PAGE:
But if you’re paying rent regardless, the calculations change.
Can Defaulting on Student Loans Put Your House at Risk?
Another thing people worry about is potentially losing their homes if they stop paying their student loans. Most people know student loans can’t be discharged during bankruptcy, so they worry about purchasing a home or anything else while still having student loans.
If you default on your federal student loans, the government has a few options to collect payment. But the one thing the government can’t do is take your house. Your house is protected even if you default on your student loans… although a federal student loan default can lead to wage garnishment (which could impact affordability).
That doesn’t mean defaulting on your student loans is a good idea. Defaulting will damage your credit score, making it harder to get a mortgage—or any other kind of loan—in the future. But you shouldn’t worry about losing your future house to a federal or private student loan.
That brings us to another question.
Can You Buy a House if Your Student Loans Are In Default?
If you default on your student loans, you might think homeownership is out of the question. But that’s still not necessarily true. You need to get your student loans out of default first, which may not be as difficult as you think.
There are a few ways to get your student loans out of default and start working on your bad credit:
- Repay the full amount of the loan. This is the most difficult option, but it’s also the one that will have the least long-term impact.
- Rehabilitate your loans. You make nine voluntary, on-time, full monthly payments with this option. Once you’ve made those nine payments, your loans will no longer be in default.
- Consolidate your loans. This option doesn’t get your loans out of default, but it does make them easier to repay by combining all of your federal student loans into one loan with one monthly payment. A direct consolidation loan can also help you get a lower interest rate.
So, you have to resolve the situation first. But don’t assume that you can’t purchase a home because you’ve been in default in the last few years. The process is more flexible than you think.
How Can Student Loans Adversely Impact Your Home Loan?
The biggest issue with student loans I’ve seen is when the amount is unexpected.
You can defer student loans for some time. So, a borrower might not report their student loan payments or a lender might not catch it until the last minute.
Then, when the monthly payment gets included in the debt-to-income ratio, it often throws things off just enough to make a difference.
Alternatively, payment amounts may be on an income-based plan and then fall out of that plan or increase the amount dramatically. Again, when that happens late in the mortgage process, it throws the entire lending process off.
As with other debt, you have to be careful about your student loans and report them. But other than that, student loans are like any other kind of debt.
Getting a Mortgage When You’re Still in School
Finally, here’s an interesting question. Can you get a mortgage while you’re still in school?
Technically, you can get a mortgage when you’re still in school. But it’s not always the best idea. You likely won’t have much income while still in school, making it difficult to afford a mortgage payment.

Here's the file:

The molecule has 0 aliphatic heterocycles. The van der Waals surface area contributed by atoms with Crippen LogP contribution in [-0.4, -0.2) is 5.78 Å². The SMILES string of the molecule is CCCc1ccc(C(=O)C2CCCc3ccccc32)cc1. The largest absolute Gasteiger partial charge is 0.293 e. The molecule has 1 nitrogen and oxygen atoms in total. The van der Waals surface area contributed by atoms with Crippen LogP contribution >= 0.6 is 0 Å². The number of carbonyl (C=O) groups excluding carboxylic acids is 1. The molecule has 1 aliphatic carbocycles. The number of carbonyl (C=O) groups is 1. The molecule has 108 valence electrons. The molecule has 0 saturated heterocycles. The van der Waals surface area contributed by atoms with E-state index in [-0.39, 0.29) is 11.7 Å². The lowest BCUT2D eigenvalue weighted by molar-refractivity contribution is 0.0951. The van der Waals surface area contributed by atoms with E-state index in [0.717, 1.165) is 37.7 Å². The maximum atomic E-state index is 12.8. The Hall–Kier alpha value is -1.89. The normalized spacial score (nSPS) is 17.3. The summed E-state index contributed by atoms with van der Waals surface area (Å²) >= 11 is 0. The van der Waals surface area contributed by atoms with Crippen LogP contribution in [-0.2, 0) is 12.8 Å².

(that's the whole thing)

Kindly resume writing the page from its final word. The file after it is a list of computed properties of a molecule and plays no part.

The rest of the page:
Plus, if you’re not employed yet, it may be difficult to get approved for a loan in the first place. Lenders like to see steady work history. So, if you’re still in school, you may have trouble getting approved for a mortgage.
Of course, there are exceptions to every rule. For instance, what if you’ve just returned to get your master’s?
This is interesting because most student loans are deferred while attending. And if you aren’t going to graduate in the next two years, most lenders won’t even calculate your projected student loans into your mortgage.
But you should still consider whether it will be affordable for you. Can you get a job that will handle the additional financial strain?
Student loans don’t have to keep you from homeownership. You need to be careful about them and understand how they work.
Be honest with your lender, outline your financial situation, and ask them about your options. You may be pleasantly surprised to know exactly how much you can afford.
Regardless, if your long-term plans include buying a house, you should start talking to lenders and finding out more now. The sooner you start, the easier it will be.
The first step is to get your student loans out of default. You can do this by repaying the full amount of the loan, rehabilitating your loans, or consolidating your loans. Once you’ve done this, you can start talking to lenders about getting a mortgage.
It’s possible to get a mortgage while you’re still in school, but it’s not always easy. You’ll need to have a steady income and good credit to qualify. Talk to a lender about your options.
If you’re struggling to make your student loan payments, you can do a few things. You can try to consolidate your loans or rehabilitate them. You can also look into income-driven repayment plans.
The best way to pay off your student loan debt depends on your situation. If you can afford it, you can try to pay them off as quickly as possible. If you’re struggling, you might want to consolidate your loans or look into an income-driven repayment plan.